Present-day imaging technology is so advanced that it can uncover ancient buildings and structures invisible from the surface, and a recent discovery confirms its capabilities.
The city with the discovery is known as Tikal, located in Guatemala.
It’s believed to have been one of the most advanced settlements in the ancient Maya empire, especially between 200 and 900 CE.
Estimates suggest that, at its peak, it could have had as many as 90,000 residents.
LIDAR technology was used to find the traces of development beneath what initially looked like a natural area.
Curiously, the architectural traits of the ruins seem to point towards the style of buildings in Teotihuacan – a thriving metropolis established hundreds of years prior to the rise of the Aztecs, the product of a mostly unknown culture.
That could provide the researchers with numerous useful clues regarding how the two cities interacted.
They are over 1,000 kilometers away from each other, but it’s well known that traders traveled between the two urban areas.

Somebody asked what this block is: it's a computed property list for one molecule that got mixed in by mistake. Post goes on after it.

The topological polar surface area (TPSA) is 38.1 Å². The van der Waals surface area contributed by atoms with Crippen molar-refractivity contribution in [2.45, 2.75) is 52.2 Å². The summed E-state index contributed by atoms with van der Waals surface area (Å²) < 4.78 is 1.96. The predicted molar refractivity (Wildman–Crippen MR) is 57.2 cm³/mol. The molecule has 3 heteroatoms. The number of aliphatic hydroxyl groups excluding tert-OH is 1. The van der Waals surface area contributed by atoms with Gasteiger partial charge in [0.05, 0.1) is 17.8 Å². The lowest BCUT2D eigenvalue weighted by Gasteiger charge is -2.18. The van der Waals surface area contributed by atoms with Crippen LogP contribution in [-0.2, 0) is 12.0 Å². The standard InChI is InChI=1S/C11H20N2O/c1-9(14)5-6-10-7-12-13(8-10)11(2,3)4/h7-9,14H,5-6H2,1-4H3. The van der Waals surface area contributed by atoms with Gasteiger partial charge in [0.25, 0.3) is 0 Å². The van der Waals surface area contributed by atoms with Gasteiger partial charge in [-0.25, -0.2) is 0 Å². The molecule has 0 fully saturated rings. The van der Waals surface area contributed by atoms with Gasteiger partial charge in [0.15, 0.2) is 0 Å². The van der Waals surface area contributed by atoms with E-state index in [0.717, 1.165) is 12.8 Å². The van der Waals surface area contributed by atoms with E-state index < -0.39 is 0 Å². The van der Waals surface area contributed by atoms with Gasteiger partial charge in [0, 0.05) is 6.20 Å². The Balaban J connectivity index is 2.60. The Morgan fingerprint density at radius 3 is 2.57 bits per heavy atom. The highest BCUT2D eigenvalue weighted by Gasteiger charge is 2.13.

Stephen Houston, an anthropologist from Brown University in Rhode Island, said:
“What we had taken to be natural hills actually were shown to be modified and conformed to the shape of the citadel – the area that was possibly the imperial palace – at Teotihuacan. Regardless of who built this smaller-scale replica and why, it shows without a doubt that there was a different level of interaction between Tikal and Teotihuacan than previously believed.”
What makes the discovery even more amazing is the fact that Tikal was the main target for exploration and archaeology since the 1950s, which made it one of the most well-documented ancient cities that we know about.
All the time, a significant part of the city was hidden from view.